Statue in Brussels
Sometimes, that’s what being Bipolar feels like…

I have rapid cycling, but the extremely rapid kind. I usually have small ups & downs inside of days/hours and big ups & downs every couple weeks. So when almost two weeks go by and there’s no sign of depression, it’s strange to me. There is a good reason for it though: my lithium has been working well enough and I recently started taking b12 supplements. My levels were way low, so there’s a good chance it was making my depression symptoms much worse. The lack of depression is good news. Still, I am scared. All my life, my biggest fear was that one day I’d  give up and commit suicide. I have to say I probably would have a long time ago if it wasn’t for the people around me. Today, my biggest fear is that I’ll one day have a full blown manic episode. I’ve always stayed within the range of hypomania. I’ve been cycling so fast the past year that I don’t even remember what it feels like to be normal. What is ok when all you know is either very happy or extremely sad?

So recently I’ve been feeling energetic and happy. And ready to do all sorts of activity. Ready to start working in a new environment (same company). I have a list of things to do and I’m not even stressed one bit. I know I can do it. I am confident. I can think clearly. To me, it sounds both like a blessing and a curse. It is so amazing to finally be doing great on a regular basis. To be able to smile of such a true smile that even people in the street respond to it. It’s like my life finally has a meaning and it feels great. But it also feels like it’s hypomania. Not the one I’m used too, because the one I’m used to makes me dance for a couple hours and then get incredibly irritable. So I keep monitoring myself. Every day I think about how I’ve been and what I’ve done and if it looks like what a normal person would do. It’s frustrating and exhausting to always have to analyse your every thought/action. But it’s also necessary. I wouldn’t want to wake up in a prison cell because I’ve gone mad and tried to steal a pie from Rockaberry.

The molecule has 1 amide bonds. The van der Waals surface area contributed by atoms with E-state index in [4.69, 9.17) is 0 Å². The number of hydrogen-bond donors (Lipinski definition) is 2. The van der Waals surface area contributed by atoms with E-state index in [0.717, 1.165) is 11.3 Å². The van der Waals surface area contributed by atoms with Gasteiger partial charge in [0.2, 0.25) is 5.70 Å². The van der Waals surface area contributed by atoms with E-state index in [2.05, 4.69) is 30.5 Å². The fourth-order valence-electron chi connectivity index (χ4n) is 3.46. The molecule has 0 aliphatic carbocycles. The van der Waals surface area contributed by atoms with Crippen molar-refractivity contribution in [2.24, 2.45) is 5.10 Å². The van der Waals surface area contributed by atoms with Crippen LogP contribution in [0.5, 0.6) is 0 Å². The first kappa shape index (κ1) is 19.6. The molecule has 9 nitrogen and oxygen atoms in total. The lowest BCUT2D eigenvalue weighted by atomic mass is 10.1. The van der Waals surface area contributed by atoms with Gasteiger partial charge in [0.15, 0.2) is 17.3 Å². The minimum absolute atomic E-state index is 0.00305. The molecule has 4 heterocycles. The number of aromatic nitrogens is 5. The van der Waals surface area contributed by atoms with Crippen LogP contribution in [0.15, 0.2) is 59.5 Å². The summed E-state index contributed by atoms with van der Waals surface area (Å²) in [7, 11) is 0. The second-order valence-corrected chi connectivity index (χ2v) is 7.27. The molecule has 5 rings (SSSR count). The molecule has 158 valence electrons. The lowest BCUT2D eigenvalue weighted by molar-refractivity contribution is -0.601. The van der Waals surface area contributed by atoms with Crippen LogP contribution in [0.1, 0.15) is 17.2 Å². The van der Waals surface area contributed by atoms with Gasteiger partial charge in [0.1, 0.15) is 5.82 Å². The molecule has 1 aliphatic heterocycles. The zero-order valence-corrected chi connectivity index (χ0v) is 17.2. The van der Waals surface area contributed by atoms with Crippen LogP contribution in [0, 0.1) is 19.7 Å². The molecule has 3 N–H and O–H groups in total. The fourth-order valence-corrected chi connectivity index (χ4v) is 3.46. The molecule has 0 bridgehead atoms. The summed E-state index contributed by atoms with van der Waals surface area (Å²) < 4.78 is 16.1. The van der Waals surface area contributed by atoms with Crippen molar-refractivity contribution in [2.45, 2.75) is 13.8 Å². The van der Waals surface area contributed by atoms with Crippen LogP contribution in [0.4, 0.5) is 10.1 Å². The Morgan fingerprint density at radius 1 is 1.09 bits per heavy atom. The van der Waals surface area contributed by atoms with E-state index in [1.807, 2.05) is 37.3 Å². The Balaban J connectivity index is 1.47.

Sometimes I wish I could talk to someone who understands that. Someone who knows how scary it is to be sad and to be happy. Until then, I always have Internet. And you? How do you know when you’re slipping into a mania or a depression? What do you do to stop it/reduce the symptoms? Are you afraid of your emotions, or do you enjoy them while they last?

Have a great night!

Bipolar disorder and remembering to take our meds

Hi all,

Well, so I had filled this post and then wordpress ate it all and digested it so I can’t find it anymore. I’ll try and make it as good as before.

I have been reading articles about why people who have bipolar disorder tend to have difficulties taking their medication as instructed by their doctors or psychiatrists. I find it interesting how often people -and doctors- just put it aside as if the only reason why someone would do that is because they are “stubborn”. I mean the only “good” reason to stop is the side effects right? Wrong. I can say from experience that more often than not the reason is much more complicated than what people think. Yes, the side-effects are a big reason. Yes, sometimes the person IS stubborn. I guess the best way to explain it would be to talk about why I stopped, more than once.